In bastion of tolerance Sweden, immigration is questioned
By Alistair Scrutton and Johan Ahlander
ESKILSTUNA, Sweden (Reuters) - An influx of refugees from countries such as Syria is fuelling a backlash against immigration in Sweden, for years seen by victims of conflict as a bastion of tolerance.
The anti-immigration Sweden Democrats have risen in voter polls to vie for third place a year before a general election that could leave them holding the balance of power.
City councilor Adam Marttinen personifies the growing anti-immigration sentiment. Dressed in an immaculate suit, gone is the skinhead image that once pushed the party to the sidelines.
Sitting in a cafe in this industrial town west of Stockholm, where unemployment of 15 percent is almost double the national average, Marttinen said immigrants were a burden on the welfare budget. "The main thing is we have to stop immigration to this city," he said.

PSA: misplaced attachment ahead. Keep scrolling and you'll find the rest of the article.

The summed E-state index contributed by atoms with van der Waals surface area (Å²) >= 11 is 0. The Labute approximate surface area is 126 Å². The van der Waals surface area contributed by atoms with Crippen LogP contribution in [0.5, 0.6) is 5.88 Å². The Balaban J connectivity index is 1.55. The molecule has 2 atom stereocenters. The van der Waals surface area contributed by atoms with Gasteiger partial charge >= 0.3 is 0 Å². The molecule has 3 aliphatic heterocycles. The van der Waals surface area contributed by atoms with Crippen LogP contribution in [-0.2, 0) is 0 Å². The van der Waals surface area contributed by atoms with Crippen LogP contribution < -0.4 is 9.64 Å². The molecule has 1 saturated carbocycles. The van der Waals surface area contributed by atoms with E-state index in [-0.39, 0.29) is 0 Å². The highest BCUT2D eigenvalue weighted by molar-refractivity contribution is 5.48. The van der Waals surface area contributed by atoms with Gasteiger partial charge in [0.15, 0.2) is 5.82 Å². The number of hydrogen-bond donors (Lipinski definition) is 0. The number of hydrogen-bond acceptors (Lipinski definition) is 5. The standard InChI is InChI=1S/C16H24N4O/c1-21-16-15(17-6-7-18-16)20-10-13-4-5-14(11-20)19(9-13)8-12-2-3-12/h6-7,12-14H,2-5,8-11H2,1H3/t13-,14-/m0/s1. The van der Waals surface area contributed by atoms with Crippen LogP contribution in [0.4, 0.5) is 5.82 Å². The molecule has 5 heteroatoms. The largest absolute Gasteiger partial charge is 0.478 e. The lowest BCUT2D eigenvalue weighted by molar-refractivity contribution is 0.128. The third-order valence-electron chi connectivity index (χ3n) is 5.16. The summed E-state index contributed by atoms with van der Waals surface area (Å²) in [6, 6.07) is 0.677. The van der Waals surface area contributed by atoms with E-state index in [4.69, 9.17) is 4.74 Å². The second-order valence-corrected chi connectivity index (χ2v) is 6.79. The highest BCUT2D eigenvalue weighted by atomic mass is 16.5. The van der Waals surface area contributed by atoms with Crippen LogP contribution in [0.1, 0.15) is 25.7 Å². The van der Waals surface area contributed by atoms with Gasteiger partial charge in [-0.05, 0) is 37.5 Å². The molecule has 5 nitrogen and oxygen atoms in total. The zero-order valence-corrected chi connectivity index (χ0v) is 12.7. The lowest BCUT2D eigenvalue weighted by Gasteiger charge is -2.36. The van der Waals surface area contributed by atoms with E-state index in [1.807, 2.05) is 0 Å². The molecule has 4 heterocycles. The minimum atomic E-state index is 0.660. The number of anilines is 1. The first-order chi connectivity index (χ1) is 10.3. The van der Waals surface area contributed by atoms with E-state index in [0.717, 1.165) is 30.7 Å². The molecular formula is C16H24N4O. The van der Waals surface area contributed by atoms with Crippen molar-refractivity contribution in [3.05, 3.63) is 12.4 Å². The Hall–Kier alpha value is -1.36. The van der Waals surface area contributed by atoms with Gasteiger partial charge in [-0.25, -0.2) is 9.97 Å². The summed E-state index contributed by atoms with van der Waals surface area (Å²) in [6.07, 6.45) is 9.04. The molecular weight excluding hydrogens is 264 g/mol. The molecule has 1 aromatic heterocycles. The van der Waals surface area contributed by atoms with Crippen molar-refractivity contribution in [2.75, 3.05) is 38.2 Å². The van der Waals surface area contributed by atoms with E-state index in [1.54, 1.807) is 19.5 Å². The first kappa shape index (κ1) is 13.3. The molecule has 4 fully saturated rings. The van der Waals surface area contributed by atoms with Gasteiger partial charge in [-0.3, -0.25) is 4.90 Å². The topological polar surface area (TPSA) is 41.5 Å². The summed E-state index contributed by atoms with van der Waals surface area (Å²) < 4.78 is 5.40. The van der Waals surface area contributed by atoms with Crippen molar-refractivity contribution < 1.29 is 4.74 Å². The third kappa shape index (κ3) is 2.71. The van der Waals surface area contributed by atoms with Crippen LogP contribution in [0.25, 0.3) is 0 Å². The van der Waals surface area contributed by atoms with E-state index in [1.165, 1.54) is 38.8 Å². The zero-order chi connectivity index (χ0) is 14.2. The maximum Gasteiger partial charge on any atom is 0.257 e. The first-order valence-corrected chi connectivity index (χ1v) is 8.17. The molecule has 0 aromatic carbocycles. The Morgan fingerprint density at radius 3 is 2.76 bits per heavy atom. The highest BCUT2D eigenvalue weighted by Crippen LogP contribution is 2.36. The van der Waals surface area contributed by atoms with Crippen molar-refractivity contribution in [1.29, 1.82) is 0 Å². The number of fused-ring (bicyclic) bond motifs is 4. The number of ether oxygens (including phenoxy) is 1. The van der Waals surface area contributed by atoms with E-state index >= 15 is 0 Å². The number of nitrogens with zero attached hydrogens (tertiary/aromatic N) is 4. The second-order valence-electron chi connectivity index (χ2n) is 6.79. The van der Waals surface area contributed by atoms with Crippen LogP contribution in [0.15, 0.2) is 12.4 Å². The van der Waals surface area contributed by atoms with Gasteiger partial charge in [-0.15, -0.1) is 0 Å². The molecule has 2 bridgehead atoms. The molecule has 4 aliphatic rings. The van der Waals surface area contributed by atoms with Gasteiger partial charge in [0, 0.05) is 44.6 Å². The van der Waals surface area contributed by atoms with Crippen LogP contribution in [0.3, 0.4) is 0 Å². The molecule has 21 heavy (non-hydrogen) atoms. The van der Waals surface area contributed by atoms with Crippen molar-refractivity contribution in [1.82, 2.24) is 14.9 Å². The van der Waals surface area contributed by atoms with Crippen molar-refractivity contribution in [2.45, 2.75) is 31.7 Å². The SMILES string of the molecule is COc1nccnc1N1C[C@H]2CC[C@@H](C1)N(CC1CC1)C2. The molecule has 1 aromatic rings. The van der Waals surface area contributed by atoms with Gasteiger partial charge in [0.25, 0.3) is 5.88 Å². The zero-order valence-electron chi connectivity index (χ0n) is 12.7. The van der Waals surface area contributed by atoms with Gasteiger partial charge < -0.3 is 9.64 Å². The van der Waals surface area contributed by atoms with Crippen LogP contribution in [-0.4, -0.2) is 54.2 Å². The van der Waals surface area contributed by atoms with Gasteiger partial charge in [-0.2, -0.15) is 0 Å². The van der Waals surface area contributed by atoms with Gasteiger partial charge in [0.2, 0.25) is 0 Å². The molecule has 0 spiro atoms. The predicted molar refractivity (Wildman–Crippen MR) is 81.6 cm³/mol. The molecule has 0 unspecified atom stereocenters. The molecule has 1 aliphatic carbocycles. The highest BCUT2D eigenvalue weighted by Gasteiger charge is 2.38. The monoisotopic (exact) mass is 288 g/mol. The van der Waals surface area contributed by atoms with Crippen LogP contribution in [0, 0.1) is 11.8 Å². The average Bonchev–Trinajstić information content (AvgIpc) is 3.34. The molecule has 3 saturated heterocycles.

Outside, women in head scarves shopped in the shadow of tower blocks.
The majority of Swedes still welcome immigration, but the Sweden Democrats have advanced in voter surveys to nearly 10 percent from five percent in the last election.
Immigration is increasingly part of the mainstream debate in a country where some 15 percent of the population is foreign born, the highest in the Nordic region. It is a rise in asylum seekers, drawn by Sweden's robust economy and tradition of helping refugees, that has attracted most controversy and is stirring anxiety among minority groups.
Sweden received 43,900 asylum seekers in 2012, a nearly 50 percent jump from 2011 and the second highest on record. Nearly half were from Syria, Afghanistan and Somalia and will get at least temporary residency - out of a total 103,000 immigrants. Continued...